This allows us to reduce asset count by 60%, markup by ~75%, and lower our bandwidth waste tolerance from 60% to 20%.
<picture> <source src="http://cdn.company.com/site/images/3600.jpg" w="3600" /> <source src="http://cdn.company.com/site/images/3000.jpg" w="3000" /> <source src="http://cdn.company.com/site/images/2400.jpg" w="2400" /> <source src="http://cdn.company.com/site/images/1800.jpg" w="1800" /> <source src="http://cdn.company.com/site/images/1440.jpg" w="1400" /> <source src="http://cdn.company.com/site/images/1200.jpg" w="1200" /> <source src="http://cdn.company.com/site/images/960.jpg" w="960" /> <source src="http://cdn.company.com/site/images/780.jpg" w="780" /> <source src="http://cdn.company.com/site/images/640.jpg" w="640" /> <source src="http://cdn.company.com/site/images/480.jpg" w="480" /> <img src="http://cdn.company.com/site/images/480.jpg" alt=""> <p>Accessible text</p> </picture>
Isn't that simpler? And we're supporting a wider variety of viewport sizes and device pixel densities.
This doesn't preclude media queries or art direction, they have a place
Because pinch-to-zoom is nearly ubiqitous, I feel that it's generally a waste of time to prepare 2 photographs of identical dimensions with different content, but there is a use-case.
I am NOT advocating the removal of the
media attribute from
source, only that we permit a descriptive syntax as shown above, instead of an essentially imperative/declarative method. Images with text need to be modified for 2dppx and 3dppx displays; they'll be unreadable as-is. Either
srcset can be used, but I favor using
media as it simplifies and flattens the evaluation logic for both the browser and the human mind. It's good to evaluation logic in a single dimension.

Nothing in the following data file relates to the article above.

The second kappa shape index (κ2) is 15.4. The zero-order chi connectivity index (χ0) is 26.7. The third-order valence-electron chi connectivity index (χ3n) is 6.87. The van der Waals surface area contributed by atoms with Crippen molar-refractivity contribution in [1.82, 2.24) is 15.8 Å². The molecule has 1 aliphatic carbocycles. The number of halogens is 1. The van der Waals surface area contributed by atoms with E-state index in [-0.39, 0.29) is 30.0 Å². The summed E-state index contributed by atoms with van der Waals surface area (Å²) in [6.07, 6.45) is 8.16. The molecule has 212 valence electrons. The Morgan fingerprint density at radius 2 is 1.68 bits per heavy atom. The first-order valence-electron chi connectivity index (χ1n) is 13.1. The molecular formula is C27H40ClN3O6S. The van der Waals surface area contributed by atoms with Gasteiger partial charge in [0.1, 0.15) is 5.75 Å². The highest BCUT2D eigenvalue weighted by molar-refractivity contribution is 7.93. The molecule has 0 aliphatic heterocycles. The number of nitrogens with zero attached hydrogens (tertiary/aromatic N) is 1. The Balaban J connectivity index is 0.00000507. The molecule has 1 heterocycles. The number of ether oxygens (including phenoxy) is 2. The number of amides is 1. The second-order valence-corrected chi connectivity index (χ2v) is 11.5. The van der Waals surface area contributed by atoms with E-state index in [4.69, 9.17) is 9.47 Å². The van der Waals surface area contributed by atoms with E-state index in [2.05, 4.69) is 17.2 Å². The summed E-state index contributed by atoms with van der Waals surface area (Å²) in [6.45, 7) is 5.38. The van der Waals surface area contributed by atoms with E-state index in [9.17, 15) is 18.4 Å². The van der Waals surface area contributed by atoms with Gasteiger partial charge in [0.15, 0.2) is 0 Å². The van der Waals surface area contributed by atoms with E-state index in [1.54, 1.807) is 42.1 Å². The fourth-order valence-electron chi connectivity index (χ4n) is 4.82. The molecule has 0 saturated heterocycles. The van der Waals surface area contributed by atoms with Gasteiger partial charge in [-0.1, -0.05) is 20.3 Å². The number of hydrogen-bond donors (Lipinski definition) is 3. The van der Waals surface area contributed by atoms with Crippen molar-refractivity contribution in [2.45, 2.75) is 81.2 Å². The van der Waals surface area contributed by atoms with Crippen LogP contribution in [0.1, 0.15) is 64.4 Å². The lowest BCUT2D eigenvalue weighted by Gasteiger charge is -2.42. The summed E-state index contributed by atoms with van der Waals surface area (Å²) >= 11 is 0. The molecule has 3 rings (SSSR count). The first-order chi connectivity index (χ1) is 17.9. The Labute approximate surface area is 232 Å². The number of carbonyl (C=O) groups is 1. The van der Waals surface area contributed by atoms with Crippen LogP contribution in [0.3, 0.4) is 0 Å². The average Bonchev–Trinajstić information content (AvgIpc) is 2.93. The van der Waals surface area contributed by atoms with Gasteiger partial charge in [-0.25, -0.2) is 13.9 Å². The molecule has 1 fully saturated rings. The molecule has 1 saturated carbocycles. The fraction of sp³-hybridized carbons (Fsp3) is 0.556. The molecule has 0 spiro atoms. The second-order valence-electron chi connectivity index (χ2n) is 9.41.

srcset has the same problem.
srcset problem is more difficult (syntatically) if we also wish to support virtual viewport sizes AND pixel density selectors. Suggestions are welcome.
Clarification on scope.
Unlike my last proposal regarding the 'picture' element, I'm not trying to address the argument of viewport vs. element context for image URL selection. That's a separate concern I'll write about later.
For now, assume I'm talking about viewport-based evaluation unless I state otherwise.
This article is about device pixel ratio and why the popular use syntax should simply describe bitmap dimensions.View comments on original page...
Why don't we have CSS 'image-fit' yet? Monday, April 8 2013
When both width and height are specified for an image, the standard behavior is to stretch the image to fit the new aspect ratio.
I'm highly curious if image distortion has ever been a useful behavior pattern.
Why doesn't 'image-fit' already exist?
image-fit: stretch; /* 'stretch-scale' The current default */ image-fit: crop; /* 'crop-scale' Scale down to largest dimension, crop to fit new aspect ratio */ image-fit: crop-downscale; /* Pad instead of upscaling if the edges don't reach borders*/ image-fit: crop-noscale; /* Crop without scaling */ image-fit: pad; /* Scale to fit bounding box, pad other axis*/ image-fit: pad-downscale; /* Expand the canvas instead of upscaling a tiny image */
After 6 years of working with ImageResizer customers, I've identified the above 6 'fit modes' as being 'in real-world use'. Only
pad-downscale are very popular, however.
The above fit modes do not attempt to address alignment or focus points. Ideally, we would standardize an image metadata tag to describe the focus points within the image; however, a CSS-based approach is actually feasbile.
image-fit-align: x-percent, y-percent; /* Center the given point within the bounding box*/ image-fit-preserve: x-pct,y-pct, x2pct,ypct, ...; /* Never crop off any of these points */
The simply polygon math required to implement all these features only requires about 60 lines of code (ImageResizer implements a superset of these features). I'm willing to assist any browser implementors.
'image-fit' and friends can pave the way for simpler solutions to responsive imaging
A current point of contention between proponents of various responsive imaging solutions is 'element' vs 'viewport' media query evaluation. I think both are important, but element/context-based source selection faces a unique challenge: how do we prevent infinite loops?
The premise everyone assumes is that the only fit behavior possible for